A few weeks ago, I finished reading Murdered Midas by 613 historian and author Charlotte Gray. I had really enjoyed it, so I Googled her to see what else she had written. As usually happens on a Google search, I ended up somewhere I hadn’t expected to go. In this case, it was the Historical Society of Ottawa website. Turns out they are hosting a free Zoom talk with the author on the same book I had just finished. I immediately signed up and began looking through their other events to see what else they were offering.
The Historical Society of Ottawa is pretty much what you would expect, given the name. Their stated aim is to “increase public knowledge of the history of Ottawa and the surrounding region through meetings, tours, awards, publications, and sponsored research.” Like almost every organization in the area, the pandemic has dramatically altered their way of achieving these goals. In the past, a major element of their educational outreach was through public talks given in the Ottawa Public Library auditorium. When that ended a year ago, they made the switch to Zoom meetings. This seems to have been a successful move since they have had to increase their maximum number of Zoom participants and are considering making the Zoom talks a regular post-pandemic fixture.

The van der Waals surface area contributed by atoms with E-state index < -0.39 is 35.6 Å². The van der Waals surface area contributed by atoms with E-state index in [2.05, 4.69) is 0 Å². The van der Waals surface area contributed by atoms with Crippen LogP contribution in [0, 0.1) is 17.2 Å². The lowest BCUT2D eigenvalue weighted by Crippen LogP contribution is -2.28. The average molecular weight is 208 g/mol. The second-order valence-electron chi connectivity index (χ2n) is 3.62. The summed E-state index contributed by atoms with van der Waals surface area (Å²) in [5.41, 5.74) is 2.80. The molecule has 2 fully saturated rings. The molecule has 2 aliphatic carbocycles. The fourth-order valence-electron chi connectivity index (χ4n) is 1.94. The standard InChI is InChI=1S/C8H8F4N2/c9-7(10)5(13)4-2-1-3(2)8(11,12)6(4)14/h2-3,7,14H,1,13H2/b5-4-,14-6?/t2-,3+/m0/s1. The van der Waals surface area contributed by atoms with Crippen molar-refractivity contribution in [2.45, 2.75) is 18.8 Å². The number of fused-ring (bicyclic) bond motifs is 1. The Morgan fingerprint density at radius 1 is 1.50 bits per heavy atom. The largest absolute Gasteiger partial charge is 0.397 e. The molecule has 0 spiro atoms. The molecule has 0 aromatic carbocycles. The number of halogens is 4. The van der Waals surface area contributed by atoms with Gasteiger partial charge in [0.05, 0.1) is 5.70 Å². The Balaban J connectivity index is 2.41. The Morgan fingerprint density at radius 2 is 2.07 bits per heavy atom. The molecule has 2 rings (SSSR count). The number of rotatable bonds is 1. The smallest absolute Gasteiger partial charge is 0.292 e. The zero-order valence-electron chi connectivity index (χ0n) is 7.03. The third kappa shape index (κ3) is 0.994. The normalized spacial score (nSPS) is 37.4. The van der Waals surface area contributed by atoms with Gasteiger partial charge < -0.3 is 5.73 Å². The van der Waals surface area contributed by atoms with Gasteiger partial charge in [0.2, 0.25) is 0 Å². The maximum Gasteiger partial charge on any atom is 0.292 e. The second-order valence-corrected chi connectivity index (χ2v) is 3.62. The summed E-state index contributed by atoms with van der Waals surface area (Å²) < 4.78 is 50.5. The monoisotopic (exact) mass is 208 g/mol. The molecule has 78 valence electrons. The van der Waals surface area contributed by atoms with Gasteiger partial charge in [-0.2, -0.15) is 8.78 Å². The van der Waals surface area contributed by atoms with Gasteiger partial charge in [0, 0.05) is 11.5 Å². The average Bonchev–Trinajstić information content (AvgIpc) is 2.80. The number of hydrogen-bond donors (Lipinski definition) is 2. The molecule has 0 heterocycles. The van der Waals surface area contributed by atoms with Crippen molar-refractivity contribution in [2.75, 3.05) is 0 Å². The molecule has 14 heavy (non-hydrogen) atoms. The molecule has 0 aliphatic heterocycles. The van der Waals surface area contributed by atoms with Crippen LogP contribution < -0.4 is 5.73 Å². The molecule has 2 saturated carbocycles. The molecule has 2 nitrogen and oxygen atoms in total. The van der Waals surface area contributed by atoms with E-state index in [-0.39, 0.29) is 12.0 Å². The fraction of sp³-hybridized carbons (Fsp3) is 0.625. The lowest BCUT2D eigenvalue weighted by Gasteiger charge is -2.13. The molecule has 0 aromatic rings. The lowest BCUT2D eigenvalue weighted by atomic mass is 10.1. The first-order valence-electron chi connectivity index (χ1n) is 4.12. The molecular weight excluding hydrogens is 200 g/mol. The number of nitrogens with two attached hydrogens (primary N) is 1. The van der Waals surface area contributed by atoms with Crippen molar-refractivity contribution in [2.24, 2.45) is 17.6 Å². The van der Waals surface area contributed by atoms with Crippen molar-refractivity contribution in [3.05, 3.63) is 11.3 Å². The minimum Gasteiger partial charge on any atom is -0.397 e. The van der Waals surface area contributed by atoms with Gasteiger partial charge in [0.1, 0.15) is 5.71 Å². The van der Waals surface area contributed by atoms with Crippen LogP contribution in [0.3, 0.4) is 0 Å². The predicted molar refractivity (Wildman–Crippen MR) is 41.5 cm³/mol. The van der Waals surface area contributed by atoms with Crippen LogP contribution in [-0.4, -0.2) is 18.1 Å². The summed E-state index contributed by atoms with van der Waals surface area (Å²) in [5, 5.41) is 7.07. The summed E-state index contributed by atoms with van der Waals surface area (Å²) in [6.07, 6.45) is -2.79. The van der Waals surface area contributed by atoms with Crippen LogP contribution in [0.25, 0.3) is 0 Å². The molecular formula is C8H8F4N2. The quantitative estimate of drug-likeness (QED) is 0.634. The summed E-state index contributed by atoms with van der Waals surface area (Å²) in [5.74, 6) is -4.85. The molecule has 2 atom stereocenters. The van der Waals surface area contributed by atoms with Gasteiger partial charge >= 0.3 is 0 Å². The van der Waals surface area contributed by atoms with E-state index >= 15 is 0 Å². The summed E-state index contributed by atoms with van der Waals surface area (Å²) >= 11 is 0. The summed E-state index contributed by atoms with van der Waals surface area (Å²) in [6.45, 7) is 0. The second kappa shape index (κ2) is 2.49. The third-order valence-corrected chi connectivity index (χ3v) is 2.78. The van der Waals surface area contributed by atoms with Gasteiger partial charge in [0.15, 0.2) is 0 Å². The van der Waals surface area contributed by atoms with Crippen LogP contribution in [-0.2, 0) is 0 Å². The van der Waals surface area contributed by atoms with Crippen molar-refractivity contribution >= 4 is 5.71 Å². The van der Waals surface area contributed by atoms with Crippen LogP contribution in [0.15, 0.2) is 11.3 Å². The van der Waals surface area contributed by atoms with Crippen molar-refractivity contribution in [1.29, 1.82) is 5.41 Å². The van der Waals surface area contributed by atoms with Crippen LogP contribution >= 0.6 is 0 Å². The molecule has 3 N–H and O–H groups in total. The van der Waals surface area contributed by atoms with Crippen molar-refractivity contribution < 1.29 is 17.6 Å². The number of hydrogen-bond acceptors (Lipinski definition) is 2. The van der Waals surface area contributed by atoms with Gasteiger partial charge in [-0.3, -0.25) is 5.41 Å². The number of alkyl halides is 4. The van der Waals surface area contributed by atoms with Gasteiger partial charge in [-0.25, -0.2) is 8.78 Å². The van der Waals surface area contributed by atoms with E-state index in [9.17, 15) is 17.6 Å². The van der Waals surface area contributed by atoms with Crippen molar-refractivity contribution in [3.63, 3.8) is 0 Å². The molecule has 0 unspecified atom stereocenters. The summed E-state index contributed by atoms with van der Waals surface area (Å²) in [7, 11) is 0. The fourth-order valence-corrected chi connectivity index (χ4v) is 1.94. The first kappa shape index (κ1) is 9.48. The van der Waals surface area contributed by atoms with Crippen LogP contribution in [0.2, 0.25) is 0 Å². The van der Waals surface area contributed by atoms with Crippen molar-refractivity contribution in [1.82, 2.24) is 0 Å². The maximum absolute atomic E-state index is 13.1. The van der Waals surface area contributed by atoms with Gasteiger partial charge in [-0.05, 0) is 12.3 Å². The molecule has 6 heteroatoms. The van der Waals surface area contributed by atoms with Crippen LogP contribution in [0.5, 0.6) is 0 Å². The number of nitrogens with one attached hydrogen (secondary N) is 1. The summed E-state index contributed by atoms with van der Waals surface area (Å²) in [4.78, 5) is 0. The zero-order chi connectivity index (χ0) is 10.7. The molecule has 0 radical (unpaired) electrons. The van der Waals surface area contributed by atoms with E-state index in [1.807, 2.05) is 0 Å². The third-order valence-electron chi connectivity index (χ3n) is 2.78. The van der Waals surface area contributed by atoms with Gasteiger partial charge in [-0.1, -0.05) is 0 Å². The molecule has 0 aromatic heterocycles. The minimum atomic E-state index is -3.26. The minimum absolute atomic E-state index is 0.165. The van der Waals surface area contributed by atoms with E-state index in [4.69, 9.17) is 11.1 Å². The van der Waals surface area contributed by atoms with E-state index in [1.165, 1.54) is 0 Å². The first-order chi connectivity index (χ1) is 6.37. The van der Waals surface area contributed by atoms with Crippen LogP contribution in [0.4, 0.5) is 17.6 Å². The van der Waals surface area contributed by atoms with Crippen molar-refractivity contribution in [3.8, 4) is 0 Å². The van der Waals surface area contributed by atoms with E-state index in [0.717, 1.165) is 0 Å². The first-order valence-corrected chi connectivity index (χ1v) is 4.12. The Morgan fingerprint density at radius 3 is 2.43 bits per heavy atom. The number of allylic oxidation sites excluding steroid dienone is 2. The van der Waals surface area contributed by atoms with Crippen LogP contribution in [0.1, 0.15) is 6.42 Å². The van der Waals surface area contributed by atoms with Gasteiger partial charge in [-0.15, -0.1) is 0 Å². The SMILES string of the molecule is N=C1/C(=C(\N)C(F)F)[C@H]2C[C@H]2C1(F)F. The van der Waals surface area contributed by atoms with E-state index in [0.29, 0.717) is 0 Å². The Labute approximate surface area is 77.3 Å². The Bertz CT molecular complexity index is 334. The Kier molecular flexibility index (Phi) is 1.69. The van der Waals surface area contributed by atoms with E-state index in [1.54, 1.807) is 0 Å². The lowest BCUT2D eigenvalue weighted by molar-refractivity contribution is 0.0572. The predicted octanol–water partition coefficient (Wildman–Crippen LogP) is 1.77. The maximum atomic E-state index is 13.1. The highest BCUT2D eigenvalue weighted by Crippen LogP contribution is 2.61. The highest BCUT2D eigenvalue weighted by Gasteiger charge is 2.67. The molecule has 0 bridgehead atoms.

When I looked through their list of upcoming talks I was pleasantly surprised to see several future sessions that looked interesting and that I’ve now signed up for:
- On April 14, another well-known Ottawa writer, Phil Jenkins, is giving a talk about the development history of Lebreton Flats.
- On May 12, James Powell is speaking about what is definitely Ottawa’s best-known historical crime—the assassination of Thomas D’arcy McGee.
- Early in the fall, on September 15, Jim Hurcomb is presenting on the golden age of rock n’ roll in Ottawa.
There are lots of others, too… those are just the ones that caught my attention. Explore!
The current list of HSO events is here. All are free to attend and Zoom-based.